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International: The Fastest-Growing Medium? Shopper Marketing

International: The Fastest-Growing Medium? Shopper Marketing

Author | Source: Advertising Age | Friday, Sep 28,2007 9:47 AM

International: The Fastest-Growing Medium? Shopper Marketing

BATAVIA, Ohio ( -- The fastest-growing medium isn't the internet, but shopper marketing, where retailers and package-goods marketers are shifting hundreds of millions of dollars -- doubling their expenditure in the past three years alone.

That's according to a draft report of a new study obtained by Advertising Age and expected to be released tomorrow by Deloitte Consulting for the Grocery Manufacturer's Association. The growth comes despite the fact that marketers have yet to figure out how to define, measure or administer their shopper-marketing efforts.

More growth expected
The study finds shopper marketing has grown from 3% of the overall marketing budgets of the 19 package-goods manufacturers surveyed in 2004 to 6% this year. The manufacturers expect it to reach 8% of marketing budgets by 2010.

That puts the compound annual growth rate for their shopper-marketing spending at 21%, faster even than spending on internet advertising (rising 15% annually) and far faster than the 2% growth projected for spending on such traditional media as TV, print and radio.

Retailers are boosting shopper-marketing spending even faster, which isn't surprising since much of the spending takes place in their own stores. The report pegs growth there at 26% annually, even as spending on traditional media by the eight retailers' surveyed declines about 1% annually.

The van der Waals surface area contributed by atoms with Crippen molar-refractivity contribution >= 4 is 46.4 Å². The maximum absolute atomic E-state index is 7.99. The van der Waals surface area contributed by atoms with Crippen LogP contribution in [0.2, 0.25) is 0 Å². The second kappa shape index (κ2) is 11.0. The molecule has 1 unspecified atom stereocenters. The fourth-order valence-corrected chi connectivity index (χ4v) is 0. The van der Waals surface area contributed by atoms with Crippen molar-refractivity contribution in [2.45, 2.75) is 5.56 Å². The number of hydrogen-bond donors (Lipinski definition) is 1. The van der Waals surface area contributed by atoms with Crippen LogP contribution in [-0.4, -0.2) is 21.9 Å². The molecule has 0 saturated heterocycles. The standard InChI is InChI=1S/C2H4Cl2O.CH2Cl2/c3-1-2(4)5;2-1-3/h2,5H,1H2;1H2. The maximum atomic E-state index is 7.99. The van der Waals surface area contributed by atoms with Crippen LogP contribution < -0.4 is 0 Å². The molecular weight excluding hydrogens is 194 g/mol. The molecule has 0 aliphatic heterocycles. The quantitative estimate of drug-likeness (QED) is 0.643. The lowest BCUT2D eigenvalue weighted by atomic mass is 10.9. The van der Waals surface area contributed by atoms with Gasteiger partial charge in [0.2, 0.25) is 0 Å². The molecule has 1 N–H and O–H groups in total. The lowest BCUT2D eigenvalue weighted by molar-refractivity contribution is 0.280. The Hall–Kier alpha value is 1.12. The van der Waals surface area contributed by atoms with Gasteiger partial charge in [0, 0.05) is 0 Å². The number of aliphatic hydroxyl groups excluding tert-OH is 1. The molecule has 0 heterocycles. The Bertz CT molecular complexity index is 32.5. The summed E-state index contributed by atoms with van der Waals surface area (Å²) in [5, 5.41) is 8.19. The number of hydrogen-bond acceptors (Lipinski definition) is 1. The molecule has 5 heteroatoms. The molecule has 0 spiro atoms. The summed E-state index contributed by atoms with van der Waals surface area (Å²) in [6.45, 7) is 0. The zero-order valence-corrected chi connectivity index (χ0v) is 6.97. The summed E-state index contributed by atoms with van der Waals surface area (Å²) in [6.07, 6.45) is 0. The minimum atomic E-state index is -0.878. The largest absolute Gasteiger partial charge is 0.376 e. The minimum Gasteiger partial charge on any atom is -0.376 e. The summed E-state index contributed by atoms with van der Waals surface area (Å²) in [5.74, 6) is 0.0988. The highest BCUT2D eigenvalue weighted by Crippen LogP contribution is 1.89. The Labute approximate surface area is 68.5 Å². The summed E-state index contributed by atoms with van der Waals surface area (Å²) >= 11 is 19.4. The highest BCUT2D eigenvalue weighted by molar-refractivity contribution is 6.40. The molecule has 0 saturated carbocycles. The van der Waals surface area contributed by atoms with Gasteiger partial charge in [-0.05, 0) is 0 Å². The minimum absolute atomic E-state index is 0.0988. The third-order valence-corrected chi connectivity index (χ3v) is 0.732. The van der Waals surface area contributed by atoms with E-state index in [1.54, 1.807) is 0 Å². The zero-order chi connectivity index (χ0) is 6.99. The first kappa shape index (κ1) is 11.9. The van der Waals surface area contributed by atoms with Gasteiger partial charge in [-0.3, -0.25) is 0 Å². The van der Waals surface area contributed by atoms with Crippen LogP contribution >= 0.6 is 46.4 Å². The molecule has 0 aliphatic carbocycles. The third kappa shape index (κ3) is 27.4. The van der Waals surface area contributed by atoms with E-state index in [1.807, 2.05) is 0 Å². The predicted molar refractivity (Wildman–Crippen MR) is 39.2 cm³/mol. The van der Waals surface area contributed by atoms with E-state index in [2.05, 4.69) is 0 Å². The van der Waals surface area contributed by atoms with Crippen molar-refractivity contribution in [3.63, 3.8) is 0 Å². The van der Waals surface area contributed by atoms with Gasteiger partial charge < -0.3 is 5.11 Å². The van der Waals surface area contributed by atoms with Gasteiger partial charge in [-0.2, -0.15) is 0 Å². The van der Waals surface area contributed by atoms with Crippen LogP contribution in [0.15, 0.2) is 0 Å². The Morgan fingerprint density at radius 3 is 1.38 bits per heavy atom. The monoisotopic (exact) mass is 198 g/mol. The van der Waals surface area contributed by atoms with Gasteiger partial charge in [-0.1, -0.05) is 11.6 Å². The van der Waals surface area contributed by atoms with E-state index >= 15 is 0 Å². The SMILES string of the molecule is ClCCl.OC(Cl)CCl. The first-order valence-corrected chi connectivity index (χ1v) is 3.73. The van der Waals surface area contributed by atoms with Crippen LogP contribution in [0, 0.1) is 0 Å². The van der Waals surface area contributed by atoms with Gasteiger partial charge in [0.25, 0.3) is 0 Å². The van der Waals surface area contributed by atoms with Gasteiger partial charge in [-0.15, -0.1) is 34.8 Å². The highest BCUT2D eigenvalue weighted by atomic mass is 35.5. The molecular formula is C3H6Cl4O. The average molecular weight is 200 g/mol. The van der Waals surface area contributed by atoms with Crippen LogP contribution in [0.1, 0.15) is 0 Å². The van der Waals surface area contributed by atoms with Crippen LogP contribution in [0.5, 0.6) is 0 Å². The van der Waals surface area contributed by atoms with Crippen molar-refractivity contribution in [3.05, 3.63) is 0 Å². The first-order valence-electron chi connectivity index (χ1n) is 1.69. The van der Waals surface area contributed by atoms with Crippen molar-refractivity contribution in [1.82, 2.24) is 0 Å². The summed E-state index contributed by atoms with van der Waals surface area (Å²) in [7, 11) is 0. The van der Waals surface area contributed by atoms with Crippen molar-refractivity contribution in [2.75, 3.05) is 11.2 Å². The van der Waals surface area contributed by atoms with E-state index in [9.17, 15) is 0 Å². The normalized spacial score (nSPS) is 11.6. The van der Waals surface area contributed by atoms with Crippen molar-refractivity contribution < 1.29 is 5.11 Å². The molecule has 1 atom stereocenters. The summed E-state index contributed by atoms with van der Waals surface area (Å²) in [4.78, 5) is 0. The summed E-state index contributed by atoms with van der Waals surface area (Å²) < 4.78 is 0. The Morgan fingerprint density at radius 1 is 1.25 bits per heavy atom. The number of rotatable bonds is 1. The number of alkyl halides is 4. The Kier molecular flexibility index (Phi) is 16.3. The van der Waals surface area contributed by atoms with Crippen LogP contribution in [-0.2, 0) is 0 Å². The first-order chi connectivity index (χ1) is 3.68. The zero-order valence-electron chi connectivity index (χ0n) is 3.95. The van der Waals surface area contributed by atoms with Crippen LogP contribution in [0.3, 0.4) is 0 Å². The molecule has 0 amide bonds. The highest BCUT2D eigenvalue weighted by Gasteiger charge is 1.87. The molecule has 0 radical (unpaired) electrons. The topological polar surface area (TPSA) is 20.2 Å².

The growing importance of shopper marketing could tilt the industry's balance of power even more toward retailers, which, besides being the distribution channel, also ultimately own the fastest-growing advertising medium for their suppliers too.

Trade spending down
Shopper marketing is sometimes conflated with trade promotion -- dollars marketers pay retailers, or deduct from the cost of goods to receive such things as temporary price reductions, special merchandising displays or features in store circulars. But Deloitte's new survey of manufacturers actually projects a compound annual decline of 2% in such conventional trade spending.

The findings dovetail with the recent move by uber-package-goods marketer Procter & Gamble Co. to restate its reported ad-spending figures to reflect shopper marketing. Based on the movements in P&G's restated advertising figures over the past 11 years and a definition similar to that used in the survey, the company appears to be spending at least $500 million out of its total $8 billion in global ad spending on shopper marketing.

Despite the growth, shopper marketing still lacks any generally accepted definition, the report acknowledges. "There is wide-ranging debate across the industry on what comprises shopper marketing," the draft report says, noting that views vary on whether trade promotion, private-label marketing by retailers, or advertising that occurs outside the store but is directed at a retailer's shoppers should be included.